A big drawback when using virtual machines is often poor video performance. This is because a hypervisor like KVM (which is used by proxmox) emulates a graphics card with code. This code runs on the CPU which is typically not very optimized for rendering images. Therefor the performance is not very fluent. Other specialized hardware connected on the PCIe bus may also be necessary to provide additional functionality/connectivity you may want.
This guide dives deep inside linux. Be aware that malconfiguration can make your installation useless. Try it on a non production system first!
Also check if your hardware is capable of IOMMU (I/O Memory Management Unit). Both your motherboard and your CPU need this. Generally, Intel systems with VT-d, and AMD systems with AMD-Vi support this. But it is not guaranteed that everything will work out of the box, due to bad hardware implementation and missing or low quality drivers. Further, server grade hardware has often better support than consumer grade hardware. Please refer to your hardware vendor to check if they support this feature under Linux for your specific setup.
This step is necessary to activate the IOMMU on your system which is done by adding one of the following lines to
- for Intel CPUs
- for AMD CPUs
After updating this file you need to execute one more command to make your changes active:
Update Kernel Modules
Also you have to make sure the following modules are loaded. This can be achieved by adding them to
vfio vfio_iommu_type1 vfio_pci vfio_virqfd
After changing anything modules related, you need to refresh your initramfs. On Proxmox this can be done by executing:
update-initramfs -u -k all
Check if it worked
Finally reboot to bring the changes into effect and check that it is indeed enabled.
dmesg | grep -e DMAR -e IOMMU -e AMD-Vi
should display that IOMMU, Directed I/O or Interrupt Remapping is enabled, depending on hardware and kernel the exact message can vary.
It is also important that the device(s) you want to pass through are in a separate IOMMU group. This can be checked with:
find /sys/kernel/iommu_groups/ -type l
It is not possible to display the frame buffer of the GPU via NoVNC or SPICE on the Proxmox VE web interface. When passing through a whole GPU and graphic output is wanted, one has to either physically connect a monitor to the card, or configure a remote desktop software (for example, VNC or RDP) inside the guest. If you want to use the GPU as a hardware accelerator this is not required.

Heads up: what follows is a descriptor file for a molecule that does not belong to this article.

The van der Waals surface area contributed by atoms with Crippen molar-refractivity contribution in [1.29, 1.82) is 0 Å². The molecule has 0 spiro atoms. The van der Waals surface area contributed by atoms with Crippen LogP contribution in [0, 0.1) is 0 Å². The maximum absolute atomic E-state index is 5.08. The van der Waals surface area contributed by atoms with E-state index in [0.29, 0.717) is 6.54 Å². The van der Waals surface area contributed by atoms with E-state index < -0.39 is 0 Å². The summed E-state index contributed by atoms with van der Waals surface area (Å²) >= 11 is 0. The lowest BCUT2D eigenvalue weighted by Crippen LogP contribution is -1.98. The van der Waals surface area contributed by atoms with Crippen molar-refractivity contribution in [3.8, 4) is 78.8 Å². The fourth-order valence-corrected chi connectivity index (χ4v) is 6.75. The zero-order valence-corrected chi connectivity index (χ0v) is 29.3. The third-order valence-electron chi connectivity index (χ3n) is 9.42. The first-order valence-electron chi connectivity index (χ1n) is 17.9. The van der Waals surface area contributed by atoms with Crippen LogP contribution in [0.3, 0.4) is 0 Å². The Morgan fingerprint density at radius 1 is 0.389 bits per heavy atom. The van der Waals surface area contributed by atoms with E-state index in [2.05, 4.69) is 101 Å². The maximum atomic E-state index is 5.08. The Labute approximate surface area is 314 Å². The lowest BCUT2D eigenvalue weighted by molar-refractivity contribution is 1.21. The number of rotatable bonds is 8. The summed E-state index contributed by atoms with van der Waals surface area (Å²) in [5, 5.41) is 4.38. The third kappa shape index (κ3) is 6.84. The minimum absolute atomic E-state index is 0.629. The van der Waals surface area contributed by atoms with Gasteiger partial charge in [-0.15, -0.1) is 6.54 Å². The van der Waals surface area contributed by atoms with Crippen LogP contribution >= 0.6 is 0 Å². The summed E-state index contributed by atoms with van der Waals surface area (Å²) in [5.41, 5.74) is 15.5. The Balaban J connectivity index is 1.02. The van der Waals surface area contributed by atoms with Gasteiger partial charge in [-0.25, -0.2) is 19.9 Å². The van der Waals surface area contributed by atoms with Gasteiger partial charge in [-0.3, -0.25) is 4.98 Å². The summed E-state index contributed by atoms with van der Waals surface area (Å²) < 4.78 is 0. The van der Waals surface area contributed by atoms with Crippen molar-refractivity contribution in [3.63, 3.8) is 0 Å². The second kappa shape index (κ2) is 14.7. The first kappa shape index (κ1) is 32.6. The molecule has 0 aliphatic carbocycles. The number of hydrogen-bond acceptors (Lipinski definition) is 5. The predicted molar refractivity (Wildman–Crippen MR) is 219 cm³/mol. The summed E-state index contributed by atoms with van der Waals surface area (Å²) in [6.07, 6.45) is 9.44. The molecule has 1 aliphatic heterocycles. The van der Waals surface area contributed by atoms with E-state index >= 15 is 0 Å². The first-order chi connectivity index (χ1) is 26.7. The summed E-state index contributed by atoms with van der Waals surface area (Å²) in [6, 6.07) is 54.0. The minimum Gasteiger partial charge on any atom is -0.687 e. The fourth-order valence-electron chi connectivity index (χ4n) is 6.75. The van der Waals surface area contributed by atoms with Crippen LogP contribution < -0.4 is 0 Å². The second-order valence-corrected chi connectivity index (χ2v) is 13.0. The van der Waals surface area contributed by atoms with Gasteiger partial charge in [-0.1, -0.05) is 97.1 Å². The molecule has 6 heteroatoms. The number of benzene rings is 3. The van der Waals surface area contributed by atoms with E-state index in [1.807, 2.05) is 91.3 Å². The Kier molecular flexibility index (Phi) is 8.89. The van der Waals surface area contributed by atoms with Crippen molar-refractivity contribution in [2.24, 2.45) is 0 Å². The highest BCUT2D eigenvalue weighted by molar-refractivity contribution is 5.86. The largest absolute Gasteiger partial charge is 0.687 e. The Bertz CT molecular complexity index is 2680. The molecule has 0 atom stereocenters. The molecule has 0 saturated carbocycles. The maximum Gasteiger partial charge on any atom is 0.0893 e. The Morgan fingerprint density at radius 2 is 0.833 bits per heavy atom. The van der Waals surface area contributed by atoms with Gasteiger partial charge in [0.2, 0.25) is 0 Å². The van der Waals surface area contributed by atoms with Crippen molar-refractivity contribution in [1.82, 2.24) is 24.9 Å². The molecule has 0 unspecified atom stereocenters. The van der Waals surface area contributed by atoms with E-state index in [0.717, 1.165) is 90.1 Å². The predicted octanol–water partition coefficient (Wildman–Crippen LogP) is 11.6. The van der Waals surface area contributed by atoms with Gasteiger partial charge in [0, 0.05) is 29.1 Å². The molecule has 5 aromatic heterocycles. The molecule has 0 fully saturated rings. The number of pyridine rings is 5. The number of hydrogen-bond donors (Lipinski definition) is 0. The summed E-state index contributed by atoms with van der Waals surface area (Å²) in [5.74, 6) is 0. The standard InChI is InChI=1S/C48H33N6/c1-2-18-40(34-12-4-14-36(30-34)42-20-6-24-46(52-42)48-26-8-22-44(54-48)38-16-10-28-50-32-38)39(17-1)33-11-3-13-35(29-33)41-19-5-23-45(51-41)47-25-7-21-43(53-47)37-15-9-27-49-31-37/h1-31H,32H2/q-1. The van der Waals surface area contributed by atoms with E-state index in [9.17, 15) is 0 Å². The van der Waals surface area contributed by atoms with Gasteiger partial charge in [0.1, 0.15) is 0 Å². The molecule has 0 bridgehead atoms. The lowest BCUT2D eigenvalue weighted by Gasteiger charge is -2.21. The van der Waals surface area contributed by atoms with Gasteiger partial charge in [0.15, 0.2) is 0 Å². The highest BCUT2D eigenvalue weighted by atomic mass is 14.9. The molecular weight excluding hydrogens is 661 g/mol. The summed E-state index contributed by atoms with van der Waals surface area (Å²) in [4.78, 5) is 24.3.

When passing through a GPU, the best compatibility is reached when using q35 as machine type, OVMF (EFI for VMs) instead of SeaBIOS and PCIe instead of PCI. Note that if you want to use OVMF for GPU passthrough, the GPU needs to have an EFI capable ROM, otherwise use SeaBIOS instead.
The host must not use the card. There are two methods to achieve this:
- pass the device IDs to the options of the vfio-pci modules by adding
options vfio-pci ids=1234:5678,4321:8765to a .conf file in
4321:8765are the vendor and device IDs obtained by:
- blacklist the driver completely on the host, ensuring that it is free to bind for passthrough, with
blacklist DRIVERNAMEin a .conf file in
For both methods you need to update the initramfs again and reboot after that.
To check if your changes were successful, you can use
lspci -nnk and check your device entry. If it says
Kernel driver in use: vfio-pci
or the in use line is missing entirely, the device is ready to be used for passthrough.
This can be done via console or by using the GUI. This guide only shows the GUI-way.
First select your virtual machine which should use the PCIe card. Then change to the hardware tab.
Under the option Add select PCI Device. Afterwards select the desired device in the drop down menu.
Some devices may require you to check the PCI-Express option. Just try it out.
If a device splits itself into multiple IOMMU-Groups but you want all functionality, you can check the All Functions box.
After that the PCIe Device can be used from inside the VM.